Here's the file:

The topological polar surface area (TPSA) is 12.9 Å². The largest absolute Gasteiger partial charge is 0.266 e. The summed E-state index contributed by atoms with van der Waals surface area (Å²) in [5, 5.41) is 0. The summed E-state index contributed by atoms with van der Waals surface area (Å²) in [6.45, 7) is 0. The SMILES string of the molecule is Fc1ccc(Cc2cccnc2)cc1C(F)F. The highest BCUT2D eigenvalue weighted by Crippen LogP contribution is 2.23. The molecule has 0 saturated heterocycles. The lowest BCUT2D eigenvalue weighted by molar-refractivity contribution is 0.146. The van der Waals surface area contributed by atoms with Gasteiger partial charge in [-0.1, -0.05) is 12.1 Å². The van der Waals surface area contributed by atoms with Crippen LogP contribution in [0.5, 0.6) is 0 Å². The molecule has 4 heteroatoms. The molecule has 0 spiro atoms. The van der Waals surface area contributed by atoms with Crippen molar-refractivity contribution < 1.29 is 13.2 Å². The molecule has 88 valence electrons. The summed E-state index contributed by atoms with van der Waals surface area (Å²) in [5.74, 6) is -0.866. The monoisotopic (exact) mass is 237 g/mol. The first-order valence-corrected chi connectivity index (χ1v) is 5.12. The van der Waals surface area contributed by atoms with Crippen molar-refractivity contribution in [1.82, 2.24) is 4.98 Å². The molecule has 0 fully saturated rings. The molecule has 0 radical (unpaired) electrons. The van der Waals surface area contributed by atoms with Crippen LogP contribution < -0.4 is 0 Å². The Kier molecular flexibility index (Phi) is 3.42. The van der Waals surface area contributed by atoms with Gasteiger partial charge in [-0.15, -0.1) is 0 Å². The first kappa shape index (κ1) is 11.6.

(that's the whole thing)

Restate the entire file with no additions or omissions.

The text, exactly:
The topological polar surface area (TPSA) is 12.9 Å². The largest absolute Gasteiger partial charge is 0.266 e. The summed E-state index contributed by atoms with van der Waals surface area (Å²) in [5, 5.41) is 0. The summed E-state index contributed by atoms with van der Waals surface area (Å²) in [6.45, 7) is 0. The SMILES string of the molecule is Fc1ccc(Cc2cccnc2)cc1C(F)F. The highest BCUT2D eigenvalue weighted by Crippen LogP contribution is 2.23. The molecule has 0 saturated heterocycles. The lowest BCUT2D eigenvalue weighted by molar-refractivity contribution is 0.146. The van der Waals surface area contributed by atoms with Gasteiger partial charge in [-0.1, -0.05) is 12.1 Å². The van der Waals surface area contributed by atoms with Crippen LogP contribution in [0.5, 0.6) is 0 Å². The molecule has 4 heteroatoms. The molecule has 0 spiro atoms. The van der Waals surface area contributed by atoms with Crippen molar-refractivity contribution < 1.29 is 13.2 Å². The molecule has 88 valence electrons. The summed E-state index contributed by atoms with van der Waals surface area (Å²) in [5.74, 6) is -0.866. The monoisotopic (exact) mass is 237 g/mol. The first-order valence-corrected chi connectivity index (χ1v) is 5.12. The van der Waals surface area contributed by atoms with Crippen molar-refractivity contribution in [1.82, 2.24) is 4.98 Å². The molecule has 0 fully saturated rings. The molecule has 0 radical (unpaired) electrons. The van der Waals surface area contributed by atoms with Crippen LogP contribution < -0.4 is 0 Å². The Kier molecular flexibility index (Phi) is 3.42. The van der Waals surface area contributed by atoms with Gasteiger partial charge in [-0.15, -0.1) is 0 Å². The first kappa shape index (κ1) is 11.6.